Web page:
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The Shepherd's Life

Book Notes



This book.

Highly recommended.

Unsurprising, given that it is a bestseller, but I hadn't heard of it before, and, well, it likely wouldn't have caught my attention at all except that Kris has been talking a lot about his desire for a sheep farm and Ryan Holiday recommended it in his last book newsletter. The serendipity of the two occurences caused me to pick up the book and I am very glad I did.

On the surface, Rebanks tells us about a year in the life of sheep farmer. Under the surface, he tells us about the world that has existed for centuries, about the world where boredom created by modern society doesn't exist, about the world where a community exists because the only way to survive is with that community intact, about the world that exists not the world that has been romanticized into a rom-com.

And Rebanks shows us what a life where you know who you are and where you want to be and what you want to do can be like.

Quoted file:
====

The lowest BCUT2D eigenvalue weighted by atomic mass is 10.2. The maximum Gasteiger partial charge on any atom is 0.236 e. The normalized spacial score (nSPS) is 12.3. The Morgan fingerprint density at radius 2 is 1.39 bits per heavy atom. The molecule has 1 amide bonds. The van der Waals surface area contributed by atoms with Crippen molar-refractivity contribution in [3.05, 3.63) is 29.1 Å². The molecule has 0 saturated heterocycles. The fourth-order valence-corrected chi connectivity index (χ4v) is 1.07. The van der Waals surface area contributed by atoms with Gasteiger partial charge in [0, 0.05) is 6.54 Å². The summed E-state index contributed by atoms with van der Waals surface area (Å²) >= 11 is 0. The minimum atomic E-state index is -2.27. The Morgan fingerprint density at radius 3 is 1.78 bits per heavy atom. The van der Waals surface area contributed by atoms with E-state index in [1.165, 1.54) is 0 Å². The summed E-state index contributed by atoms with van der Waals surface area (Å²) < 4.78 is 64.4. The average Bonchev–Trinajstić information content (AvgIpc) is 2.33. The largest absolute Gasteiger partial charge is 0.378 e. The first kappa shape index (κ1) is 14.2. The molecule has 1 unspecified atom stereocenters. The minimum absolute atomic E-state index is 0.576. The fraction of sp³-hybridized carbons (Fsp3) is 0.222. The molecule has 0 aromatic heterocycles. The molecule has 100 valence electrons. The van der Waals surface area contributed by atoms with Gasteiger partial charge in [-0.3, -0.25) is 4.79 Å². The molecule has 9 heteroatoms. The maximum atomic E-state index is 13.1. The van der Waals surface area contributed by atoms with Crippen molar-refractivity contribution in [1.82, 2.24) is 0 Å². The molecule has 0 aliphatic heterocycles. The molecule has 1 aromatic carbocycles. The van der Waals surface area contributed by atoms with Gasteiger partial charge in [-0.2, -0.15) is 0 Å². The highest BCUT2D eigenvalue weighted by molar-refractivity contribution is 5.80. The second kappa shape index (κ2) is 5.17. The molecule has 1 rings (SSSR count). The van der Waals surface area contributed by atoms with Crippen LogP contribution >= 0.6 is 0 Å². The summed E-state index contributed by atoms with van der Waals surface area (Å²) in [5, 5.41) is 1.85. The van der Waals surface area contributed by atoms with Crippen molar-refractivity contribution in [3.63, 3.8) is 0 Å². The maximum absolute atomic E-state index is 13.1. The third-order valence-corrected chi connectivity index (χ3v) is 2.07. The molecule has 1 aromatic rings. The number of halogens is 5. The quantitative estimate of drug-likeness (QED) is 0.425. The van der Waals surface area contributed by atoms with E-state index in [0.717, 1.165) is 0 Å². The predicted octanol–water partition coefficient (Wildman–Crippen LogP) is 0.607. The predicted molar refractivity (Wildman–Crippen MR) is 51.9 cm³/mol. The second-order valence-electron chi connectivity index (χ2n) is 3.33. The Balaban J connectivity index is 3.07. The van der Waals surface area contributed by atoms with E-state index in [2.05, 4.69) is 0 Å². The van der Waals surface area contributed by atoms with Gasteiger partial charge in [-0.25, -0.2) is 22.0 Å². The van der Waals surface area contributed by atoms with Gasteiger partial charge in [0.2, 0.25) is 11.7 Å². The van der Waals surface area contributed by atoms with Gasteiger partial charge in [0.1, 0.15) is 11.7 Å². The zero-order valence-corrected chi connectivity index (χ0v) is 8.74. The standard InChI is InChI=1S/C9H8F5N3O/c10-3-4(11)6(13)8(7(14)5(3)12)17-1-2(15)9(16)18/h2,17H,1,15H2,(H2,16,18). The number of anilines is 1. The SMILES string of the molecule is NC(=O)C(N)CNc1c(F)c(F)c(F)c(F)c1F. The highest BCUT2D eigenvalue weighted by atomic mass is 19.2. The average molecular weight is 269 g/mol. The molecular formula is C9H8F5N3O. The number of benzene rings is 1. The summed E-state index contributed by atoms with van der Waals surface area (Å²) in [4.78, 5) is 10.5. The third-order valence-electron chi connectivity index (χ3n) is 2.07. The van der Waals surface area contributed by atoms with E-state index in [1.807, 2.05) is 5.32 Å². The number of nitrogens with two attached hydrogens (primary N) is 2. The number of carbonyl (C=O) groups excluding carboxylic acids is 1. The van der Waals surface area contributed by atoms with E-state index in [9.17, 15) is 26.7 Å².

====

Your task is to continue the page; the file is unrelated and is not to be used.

I remember hiking at dusk one evening with Kevin, college-roommate-Lisa's boyfriend, to Sturtevant Falls, where we were planning on camping at the bottom (totally illegal, by the way). We were talking about a mutual friend who commented he didn't want to hear about the plight of some tribe somewhere because if he knew too much about them, he'd want to dedicate his life to helping them. My reaction was, "WOW, if that's the outcome, I would WANT to hear about them, imagine having something you're willing to dedicate your entire life to! That's something worth having!" Kevin's reaction to my reaction was, "I KNOW! I think the same."

My reaction to Rebanks story is much the same. I am sad that I don't have that all-consuming love to return to, that guides me, that challenges me, and that keeps me going. Modern life, or maybe just human life, is kinda sucky in that way. Very very few people have that passion (and not in the over-used cliche use of the term). I am envious, but also in awe and wonderment of him.

Highly recommended, this book.

Hell, let me buy you a copy.

Quotes from the book. I actually used up 1% of the publisher allowed export of the book with these. So many good things in it.

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